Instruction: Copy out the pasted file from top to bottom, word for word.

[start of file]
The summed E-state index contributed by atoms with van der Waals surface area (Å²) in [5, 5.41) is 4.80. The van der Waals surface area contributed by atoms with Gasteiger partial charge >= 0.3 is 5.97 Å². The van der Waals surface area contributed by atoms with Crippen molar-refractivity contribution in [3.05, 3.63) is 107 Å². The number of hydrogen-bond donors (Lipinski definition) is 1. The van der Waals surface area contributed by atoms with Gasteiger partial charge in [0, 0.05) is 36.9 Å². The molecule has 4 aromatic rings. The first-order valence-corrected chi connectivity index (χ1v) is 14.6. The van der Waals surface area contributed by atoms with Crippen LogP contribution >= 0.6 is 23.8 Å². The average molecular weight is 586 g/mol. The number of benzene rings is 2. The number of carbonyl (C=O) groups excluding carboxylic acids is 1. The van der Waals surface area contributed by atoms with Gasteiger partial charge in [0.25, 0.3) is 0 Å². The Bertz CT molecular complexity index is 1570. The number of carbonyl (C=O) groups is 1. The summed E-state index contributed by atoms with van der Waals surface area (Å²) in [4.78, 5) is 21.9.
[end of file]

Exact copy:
The summed E-state index contributed by atoms with van der Waals surface area (Å²) in [5, 5.41) is 4.80. The van der Waals surface area contributed by atoms with Gasteiger partial charge >= 0.3 is 5.97 Å². The van der Waals surface area contributed by atoms with Crippen molar-refractivity contribution in [3.05, 3.63) is 107 Å². The number of hydrogen-bond donors (Lipinski definition) is 1. The van der Waals surface area contributed by atoms with Gasteiger partial charge in [0, 0.05) is 36.9 Å². The molecule has 4 aromatic rings. The first-order valence-corrected chi connectivity index (χ1v) is 14.6. The van der Waals surface area contributed by atoms with Crippen LogP contribution >= 0.6 is 23.8 Å². The average molecular weight is 586 g/mol. The number of benzene rings is 2. The number of carbonyl (C=O) groups excluding carboxylic acids is 1. The van der Waals surface area contributed by atoms with Gasteiger partial charge in [0.25, 0.3) is 0 Å². The Bertz CT molecular complexity index is 1570. The number of carbonyl (C=O) groups is 1. The summed E-state index contributed by atoms with van der Waals surface area (Å²) in [4.78, 5) is 21.9.